If a team doesn't get promoted at its first attempt, austerity definitely starts to kick in, and it becomes harder to retain players, or bring in ones who'll play in the lower tier. Existing contracts have to be honoured unless a player can be sold on; many talented products of the youth system have to be treated as potential money-making assets when the transfer window opens, even though they're usually cheaper to keep on the books. The squad that's been assembled for Premier League matches may not adapt well to the lower leagues, where the fixture list is larger and physicality often counts for more than skilfulness on the ball. If your manager is any good, he becomes a target when the inevitable top-league sackings come around. Attendances drop because the part-timers who show up for the big teams won't fancy a wet Tuesday in February against Watford.

As a result, there's a genuine risk of a self-perpetuating decline. Leeds United is an extreme example, ending up in the third tier for three years, but Portsmouth's slide into administration is a more recent one, and the administrator was just quoted on the financial tightrope of Championship clubs:
"The Championship is a scene of carnage with clubs pursuing the Holy Grail of promotion, losing between £5million and £10million a year and a third of them spending over 100 per cent of turnover on wages. That’s why the Championship are looking to bring in financial fair play rules. Crowds are down, sponsorship levels are down and clubs are suffering on corporate hospitality as well, down by 20-30 per cent in certain areas, but if you are successful on the pitch you will be successful off the pitch."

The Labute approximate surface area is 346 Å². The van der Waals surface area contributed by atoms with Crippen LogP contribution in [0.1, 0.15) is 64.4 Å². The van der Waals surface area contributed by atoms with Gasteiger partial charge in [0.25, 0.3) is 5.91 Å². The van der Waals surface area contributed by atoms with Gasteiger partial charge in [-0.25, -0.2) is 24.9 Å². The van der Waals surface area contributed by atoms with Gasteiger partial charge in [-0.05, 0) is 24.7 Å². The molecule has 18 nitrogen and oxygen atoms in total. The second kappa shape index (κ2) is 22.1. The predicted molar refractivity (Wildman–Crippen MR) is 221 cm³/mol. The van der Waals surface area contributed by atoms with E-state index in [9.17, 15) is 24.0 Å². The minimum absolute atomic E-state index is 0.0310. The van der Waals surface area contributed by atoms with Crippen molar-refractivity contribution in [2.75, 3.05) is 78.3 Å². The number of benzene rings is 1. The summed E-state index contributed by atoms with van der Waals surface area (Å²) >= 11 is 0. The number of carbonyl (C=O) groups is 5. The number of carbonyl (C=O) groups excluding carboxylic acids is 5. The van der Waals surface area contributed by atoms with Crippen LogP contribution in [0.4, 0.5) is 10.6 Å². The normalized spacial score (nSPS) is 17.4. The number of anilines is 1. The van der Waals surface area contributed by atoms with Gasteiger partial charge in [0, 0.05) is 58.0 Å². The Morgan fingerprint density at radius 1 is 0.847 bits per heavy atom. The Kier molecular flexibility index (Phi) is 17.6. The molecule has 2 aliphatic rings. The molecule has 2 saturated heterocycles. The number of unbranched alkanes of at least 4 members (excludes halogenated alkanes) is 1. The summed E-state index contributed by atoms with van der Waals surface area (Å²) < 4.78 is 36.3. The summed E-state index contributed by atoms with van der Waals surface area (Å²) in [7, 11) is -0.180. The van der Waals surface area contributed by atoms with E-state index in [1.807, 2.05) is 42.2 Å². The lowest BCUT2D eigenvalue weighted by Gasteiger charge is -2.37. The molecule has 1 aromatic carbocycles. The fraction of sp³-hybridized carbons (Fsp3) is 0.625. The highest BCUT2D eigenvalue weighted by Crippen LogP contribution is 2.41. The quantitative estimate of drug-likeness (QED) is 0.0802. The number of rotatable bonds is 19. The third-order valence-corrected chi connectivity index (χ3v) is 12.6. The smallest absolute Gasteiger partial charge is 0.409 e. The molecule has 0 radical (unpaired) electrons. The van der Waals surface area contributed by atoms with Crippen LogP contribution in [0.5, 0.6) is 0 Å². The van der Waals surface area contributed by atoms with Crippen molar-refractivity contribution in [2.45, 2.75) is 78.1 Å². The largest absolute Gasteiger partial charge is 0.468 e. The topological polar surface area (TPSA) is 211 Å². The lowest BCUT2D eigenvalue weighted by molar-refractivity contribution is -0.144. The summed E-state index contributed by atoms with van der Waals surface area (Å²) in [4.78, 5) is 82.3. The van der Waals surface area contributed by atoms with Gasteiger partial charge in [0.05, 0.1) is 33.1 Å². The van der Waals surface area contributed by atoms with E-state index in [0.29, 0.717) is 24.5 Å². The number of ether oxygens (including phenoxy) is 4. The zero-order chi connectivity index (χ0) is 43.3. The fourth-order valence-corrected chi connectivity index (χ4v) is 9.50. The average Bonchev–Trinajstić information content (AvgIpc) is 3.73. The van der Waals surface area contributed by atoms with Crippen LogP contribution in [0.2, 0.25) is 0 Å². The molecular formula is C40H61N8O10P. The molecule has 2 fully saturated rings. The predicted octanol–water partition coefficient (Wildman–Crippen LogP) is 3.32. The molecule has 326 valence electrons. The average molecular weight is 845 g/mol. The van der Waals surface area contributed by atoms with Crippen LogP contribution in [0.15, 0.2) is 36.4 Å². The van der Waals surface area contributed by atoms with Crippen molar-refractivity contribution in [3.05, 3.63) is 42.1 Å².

There's historically been a silver lining of sorts in following a club that gets relegated, because it means you're likely to have a season with significantly more victories than the previous one -- and those victories don't feel hollowed out because they take place in a lower league. As a follower of a club that has bounced between the first and second tier throughout its history, I'm able to appreciate how it's nice to have Manchester United show up at your place so that you can tell Wayne Rooney exactly how he's rubbish, but it's not so nice to go home after a 4-0 tonking. Conversely, it may not be the pleasantest away trip to Coventry, but it doesn't feel half as bad if you're celebrating a win on the train home.

I think that's starting to change, and the Pompey administrator's right: at the moment, there are at least ten clubs competing for three promotion spots, and all of them are, to some degree, gambling their long-term futures on going up. They look at clubs like Preston North End (now mid-table in League One) and appreciate that it's no financially sustainable to challenge for more than a couple of years at a time.
posted by holgate at 11:48 PM on March 30, 2012 [3 favorites]

Salaries don't plummet, but they will sell off a lot of players or loan out their contracts. I suggest that you read the Birmingham Mail's coverage of the resolve of Birmingham City Football Club's relegation in the 2010-2011 season, the arrest of the owner for money laundering in Hong Kong, and the hiring of Chris Hughton as head coach. The Blues won the FA Cup in 2010-2011 and so not only played in the Championship (where they are now in the play-offs to seek promotion) but also played in Europe in the Champion's League. I am a Villa fan, but I really do respect Chris Hughton's short time as coach of the Blues and think that he could make a great coach down Villa way. McLiesh is a good for nothing prat and a total wanker. We were lost when Martin O'Neill quit. OK, now I am ranting.
posted by parmanparman at 5:58 AM on March 31, 2012 [2 favorites]